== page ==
On Tuesday, the Bay State shook Capitol Hill to its core. Much ink will be spilled dissecting Mr. Brown's come-from-behind victory of Red Sox 2004 proportions.
Here are the five lessons Democrats should learn from this special election:
1) There Is No Such Thing as a Free Lunch. The Democrats got caught sleeping. Ms. Coakley ran a lackluster campaign which failed to energize even the bluest of the blue. Replacing the Lion of the Senate with Adlai Stevenson in a skirt was no plan for victory. (In truth, that's unfair to Mr. Stevenson, who was at least a certifiable egghead). In November, every Democratic candidate must campaign hard. The Democrats need candidates who want to run, not just those who want to win.
2) Calm Down. There will no doubt be an orgy of hand-wringing, finger-pointing, and teeth-gnashing within the Democratic Party. However, the Democrats shouldn't act rashly: they are still the governing party, and governing takes a cool head. Most of all, Democrats shouldn't make glib off-the-cuff remarks that could come back to haunt them. The Republicans will record every angry public internecine statement and replay them ad nauseum in November.
Expressing anger at the voters is a particularly bad idea--that won't play well with anyone. While this election is undoubtedly a major setback for the Democrats, they still have large majorities in both houses of Congress and control the Presidency. All is not lost.
3) Compromise Is the New Change. Democrats need to get results. Having the "magic 60" made the Democrats overconfident, and enabled the outer reaches of the party to demand more than was politically feasible.
In truth, a filibuster-proof majority isn't all it's cracked up to be. Just ask the last President who had one: Jimmy Carter. There are Republicans the Democrats can, and should, work with. Senators Graham, Snow, and Voinovich have a record of bipartisanship that the Democrats should tap.
4) Narrative Counts. Mr. Brown did an excellent job of setting the dominant narrative of the campaign: a lone man driving his truck, fighting against the massive Democratic machine. The Democrats did not effectively counter this narrative and so lost the all-critical paradigm-battle.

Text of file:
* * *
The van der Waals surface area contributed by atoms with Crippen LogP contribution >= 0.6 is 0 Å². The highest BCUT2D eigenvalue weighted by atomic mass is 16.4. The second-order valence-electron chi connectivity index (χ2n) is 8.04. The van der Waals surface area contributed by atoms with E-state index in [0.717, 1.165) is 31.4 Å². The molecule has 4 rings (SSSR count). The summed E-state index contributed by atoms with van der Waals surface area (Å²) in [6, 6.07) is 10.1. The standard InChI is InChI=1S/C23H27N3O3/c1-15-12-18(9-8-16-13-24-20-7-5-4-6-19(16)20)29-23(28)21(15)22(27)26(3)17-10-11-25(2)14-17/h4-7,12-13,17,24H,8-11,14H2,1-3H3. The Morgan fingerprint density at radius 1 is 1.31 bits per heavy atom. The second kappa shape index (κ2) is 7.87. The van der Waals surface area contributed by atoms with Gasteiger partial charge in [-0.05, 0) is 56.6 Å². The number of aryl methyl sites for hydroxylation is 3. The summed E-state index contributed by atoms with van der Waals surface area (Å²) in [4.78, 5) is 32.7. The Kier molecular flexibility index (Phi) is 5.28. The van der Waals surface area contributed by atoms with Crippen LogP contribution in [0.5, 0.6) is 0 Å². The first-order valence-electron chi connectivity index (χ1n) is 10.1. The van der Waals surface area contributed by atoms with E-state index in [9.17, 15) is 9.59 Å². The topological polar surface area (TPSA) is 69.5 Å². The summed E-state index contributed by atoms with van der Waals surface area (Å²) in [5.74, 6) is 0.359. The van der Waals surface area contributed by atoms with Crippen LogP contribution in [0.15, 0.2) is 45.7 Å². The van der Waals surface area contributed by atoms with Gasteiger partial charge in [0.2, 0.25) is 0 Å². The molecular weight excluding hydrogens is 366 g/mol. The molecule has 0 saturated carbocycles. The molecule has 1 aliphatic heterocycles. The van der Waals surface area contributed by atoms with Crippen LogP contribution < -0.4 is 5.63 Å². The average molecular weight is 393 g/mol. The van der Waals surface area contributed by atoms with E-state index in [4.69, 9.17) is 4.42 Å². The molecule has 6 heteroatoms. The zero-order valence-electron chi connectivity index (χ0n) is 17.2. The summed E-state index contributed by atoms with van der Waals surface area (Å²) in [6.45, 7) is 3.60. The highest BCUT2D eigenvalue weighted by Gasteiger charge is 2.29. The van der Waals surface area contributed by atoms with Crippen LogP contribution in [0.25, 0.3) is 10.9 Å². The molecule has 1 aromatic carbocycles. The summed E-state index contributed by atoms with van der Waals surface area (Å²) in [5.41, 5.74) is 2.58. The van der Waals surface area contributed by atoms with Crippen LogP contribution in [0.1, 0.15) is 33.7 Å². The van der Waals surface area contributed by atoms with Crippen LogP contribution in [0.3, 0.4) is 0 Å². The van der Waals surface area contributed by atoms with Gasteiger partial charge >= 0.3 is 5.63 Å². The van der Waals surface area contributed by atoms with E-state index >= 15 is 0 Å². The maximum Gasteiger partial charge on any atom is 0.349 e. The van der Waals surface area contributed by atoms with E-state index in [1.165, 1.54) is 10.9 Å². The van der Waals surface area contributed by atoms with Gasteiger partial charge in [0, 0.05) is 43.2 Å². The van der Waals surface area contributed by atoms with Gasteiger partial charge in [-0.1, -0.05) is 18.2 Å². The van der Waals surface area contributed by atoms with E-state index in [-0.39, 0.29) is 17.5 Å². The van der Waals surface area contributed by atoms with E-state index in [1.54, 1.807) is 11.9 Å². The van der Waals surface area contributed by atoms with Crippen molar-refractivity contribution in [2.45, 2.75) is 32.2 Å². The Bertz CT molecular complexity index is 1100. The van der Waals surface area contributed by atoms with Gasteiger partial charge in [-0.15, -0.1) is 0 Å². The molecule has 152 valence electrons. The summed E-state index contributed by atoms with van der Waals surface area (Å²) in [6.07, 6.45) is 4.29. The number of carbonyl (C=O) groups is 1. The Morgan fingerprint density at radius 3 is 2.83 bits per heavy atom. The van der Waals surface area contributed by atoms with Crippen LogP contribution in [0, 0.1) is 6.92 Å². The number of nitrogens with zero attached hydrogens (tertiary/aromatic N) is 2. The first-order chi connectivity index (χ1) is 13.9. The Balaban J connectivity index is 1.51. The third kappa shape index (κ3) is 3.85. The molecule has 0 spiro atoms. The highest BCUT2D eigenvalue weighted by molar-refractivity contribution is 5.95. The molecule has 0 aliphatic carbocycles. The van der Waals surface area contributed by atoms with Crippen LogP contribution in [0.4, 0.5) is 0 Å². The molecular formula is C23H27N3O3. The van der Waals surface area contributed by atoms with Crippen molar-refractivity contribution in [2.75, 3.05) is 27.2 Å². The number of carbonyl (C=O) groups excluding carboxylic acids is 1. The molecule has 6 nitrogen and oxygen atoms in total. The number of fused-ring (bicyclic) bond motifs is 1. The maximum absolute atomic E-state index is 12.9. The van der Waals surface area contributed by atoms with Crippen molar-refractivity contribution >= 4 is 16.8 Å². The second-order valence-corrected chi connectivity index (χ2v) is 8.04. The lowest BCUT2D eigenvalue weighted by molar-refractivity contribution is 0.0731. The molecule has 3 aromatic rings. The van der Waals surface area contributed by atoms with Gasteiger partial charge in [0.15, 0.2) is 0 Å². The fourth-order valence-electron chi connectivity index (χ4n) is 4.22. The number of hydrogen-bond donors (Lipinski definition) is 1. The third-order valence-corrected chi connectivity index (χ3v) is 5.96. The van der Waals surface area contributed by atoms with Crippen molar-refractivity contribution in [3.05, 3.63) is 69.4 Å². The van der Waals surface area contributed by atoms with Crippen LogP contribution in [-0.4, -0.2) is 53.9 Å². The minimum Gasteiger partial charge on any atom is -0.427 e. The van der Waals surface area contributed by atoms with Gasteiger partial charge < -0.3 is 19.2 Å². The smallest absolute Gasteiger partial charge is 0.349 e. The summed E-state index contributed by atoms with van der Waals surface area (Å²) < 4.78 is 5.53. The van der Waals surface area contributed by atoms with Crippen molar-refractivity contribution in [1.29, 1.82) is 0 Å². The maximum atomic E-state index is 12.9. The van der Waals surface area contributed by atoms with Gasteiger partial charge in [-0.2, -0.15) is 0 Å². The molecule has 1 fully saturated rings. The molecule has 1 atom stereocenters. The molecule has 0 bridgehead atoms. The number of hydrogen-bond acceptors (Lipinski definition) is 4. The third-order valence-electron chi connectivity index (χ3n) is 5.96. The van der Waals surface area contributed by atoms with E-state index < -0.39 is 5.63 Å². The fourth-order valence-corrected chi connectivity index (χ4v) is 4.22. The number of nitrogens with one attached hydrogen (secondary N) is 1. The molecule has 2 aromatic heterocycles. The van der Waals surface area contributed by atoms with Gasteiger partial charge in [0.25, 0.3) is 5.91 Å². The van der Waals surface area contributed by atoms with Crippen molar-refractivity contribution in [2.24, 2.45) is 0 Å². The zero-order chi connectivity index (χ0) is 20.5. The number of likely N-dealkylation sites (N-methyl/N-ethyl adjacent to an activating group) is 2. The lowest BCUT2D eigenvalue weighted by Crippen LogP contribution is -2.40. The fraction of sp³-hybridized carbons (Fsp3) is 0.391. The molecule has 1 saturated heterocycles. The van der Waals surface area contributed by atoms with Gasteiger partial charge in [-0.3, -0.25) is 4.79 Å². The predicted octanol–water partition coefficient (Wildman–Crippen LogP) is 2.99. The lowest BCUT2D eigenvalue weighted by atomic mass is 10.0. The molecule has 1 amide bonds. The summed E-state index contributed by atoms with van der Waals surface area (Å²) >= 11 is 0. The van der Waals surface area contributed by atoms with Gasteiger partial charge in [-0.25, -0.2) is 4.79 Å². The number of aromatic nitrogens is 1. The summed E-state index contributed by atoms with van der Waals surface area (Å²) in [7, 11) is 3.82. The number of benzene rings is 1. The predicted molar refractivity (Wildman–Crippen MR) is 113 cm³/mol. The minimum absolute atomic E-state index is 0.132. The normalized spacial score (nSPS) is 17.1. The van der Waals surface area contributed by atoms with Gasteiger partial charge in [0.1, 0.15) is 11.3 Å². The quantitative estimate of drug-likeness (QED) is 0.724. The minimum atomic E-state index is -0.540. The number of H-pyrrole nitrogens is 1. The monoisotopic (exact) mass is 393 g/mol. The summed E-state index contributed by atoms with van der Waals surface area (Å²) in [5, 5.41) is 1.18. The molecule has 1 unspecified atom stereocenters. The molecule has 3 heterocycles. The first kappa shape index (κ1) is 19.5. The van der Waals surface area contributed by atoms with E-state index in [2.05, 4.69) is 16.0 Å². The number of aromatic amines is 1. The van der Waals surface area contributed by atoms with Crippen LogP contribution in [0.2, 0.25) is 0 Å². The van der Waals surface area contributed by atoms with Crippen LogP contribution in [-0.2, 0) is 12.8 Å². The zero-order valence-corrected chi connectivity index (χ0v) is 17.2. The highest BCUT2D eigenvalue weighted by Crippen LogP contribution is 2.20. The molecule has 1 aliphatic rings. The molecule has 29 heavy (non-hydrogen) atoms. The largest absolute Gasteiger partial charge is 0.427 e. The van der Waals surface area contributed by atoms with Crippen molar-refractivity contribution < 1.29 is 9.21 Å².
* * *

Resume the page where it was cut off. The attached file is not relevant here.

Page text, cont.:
To put this in familiar terminology of our common cultural touchstone, Star Wars: In 2008, the Democrats made the election all about The New Hope. In 2010, The Republicans turned the Massachusetts election into Return of the Jedi (with Mr. Brown's pickup truck as a stand-in for the Millennium Falcon). The last thing the Democrats want is for voters to think November 2010 is The Empire Strikes Back.
5) The Republicans Aren't as United as They Appear. To listen to some Democrats, the Republicans are a vast conspiracy, moving in synchronized lockstep discipline. The Democrats should not forget that the Republicans are deeply fractured.
Mr. Brown managed to assemble an impressive coalition of Tea Partiers, Republicans, and moderate Democrats. However, there are strong centrifugal forces at work in the Republican Party. The more extreme members of the Republican Party will be emboldened by this election and will attempt to swing their party hard right. The Democrats should court the middle. Even Mr. Brown will have to tack center if he hopes to be reelected in 2012; he can only ride his constituent's agita so far.
There is one American politician who would have been unsurprised by Mr. Brown's election. James Madison recognized that in a country as vast and complicated as the United States, governing coalitions were inherently unstable, composed of a variety of conflicting constituencies. For centuries, the ebb and flow of support has been a natural consequence of holding power. It's no coincidence that midterm elections tend to go poorly for governing party. This is not the end for the Democrats; dealt with properly, it's a chance to recalibrate effectively.
The Democrats must recognize that Tuesday's election is only Armageddon if they make it so. Now is not the time for recriminations and anger; it's time to govern.
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